By Moses Mulondo
THE vice-president, Prof. Gilbert Bukenya, has urged African media experts to fight the negative portrayal of the continent in the global media. â€œMedia reports about Africa today are on disease, poverty, hunger, wars, and other forms of natural and man-made disasters. It is because people in the media industry have let us down. The good side of Africa has been buried,â€ Bukenya said in a speech read by Kirunda Kivejinja, the information minister, at a conference at Speke Resort Munyonyo, Kampala last week.
Bukenya observed that Africaâ€™s natural endowments, investment opportunities, progress in education, regional integrations, and progress in democratic rule, had been neglected by the global media.
â€œThe communication of doom for Africa is not good for our economies neither is it helping in attracting foreign direct investments,â€ said the vice-president.
He called upon African media stakeholders to vehemently oppose the tendency of foreigners setting the agenda for African communication and marketing.
Eric Chinje, the African Development Bank communications officer, said the predominance of negative reports about Africa had led foreigners to regard the continent negatively.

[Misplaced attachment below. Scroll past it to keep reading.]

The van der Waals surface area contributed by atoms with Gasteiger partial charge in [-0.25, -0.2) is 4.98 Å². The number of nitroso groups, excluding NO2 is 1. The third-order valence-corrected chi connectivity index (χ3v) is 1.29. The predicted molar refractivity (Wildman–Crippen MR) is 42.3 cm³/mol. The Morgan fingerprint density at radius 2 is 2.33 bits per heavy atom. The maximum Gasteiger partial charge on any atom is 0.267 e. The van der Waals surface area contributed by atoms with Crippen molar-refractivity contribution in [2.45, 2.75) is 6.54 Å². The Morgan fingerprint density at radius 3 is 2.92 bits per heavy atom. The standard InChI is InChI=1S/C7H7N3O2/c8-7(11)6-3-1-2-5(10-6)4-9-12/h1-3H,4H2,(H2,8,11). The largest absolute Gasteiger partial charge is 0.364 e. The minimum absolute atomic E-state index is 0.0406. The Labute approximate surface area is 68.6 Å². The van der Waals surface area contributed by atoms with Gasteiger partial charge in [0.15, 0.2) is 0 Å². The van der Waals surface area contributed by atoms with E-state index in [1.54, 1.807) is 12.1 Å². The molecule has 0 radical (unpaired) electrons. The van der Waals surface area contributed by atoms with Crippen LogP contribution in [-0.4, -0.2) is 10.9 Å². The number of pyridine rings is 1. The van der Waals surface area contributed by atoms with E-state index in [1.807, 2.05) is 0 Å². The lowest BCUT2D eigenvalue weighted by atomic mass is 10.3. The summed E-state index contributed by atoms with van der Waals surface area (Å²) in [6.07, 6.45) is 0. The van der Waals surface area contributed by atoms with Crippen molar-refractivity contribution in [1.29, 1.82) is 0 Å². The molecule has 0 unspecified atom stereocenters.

â€œThat global negative media image of Africa has done a great disservice to our dear continent. It makes outsiders think that Africa is like Darfur and Somalia. It has scared potential visitors and entrepreneurs.â€
He added: â€œOur development partners should know that overcoming poverty in Africa will also mean transforming the global perceptions of the continent.â€
Chinje encouraged African leaders to fight African crises. â€œIt would be unfair to say the media houses manufacture Africaâ€™s crises. It is the responsibility of African leaders to fight war, poverty, ignorance, and diseases. They are the ones who have let us down most. â€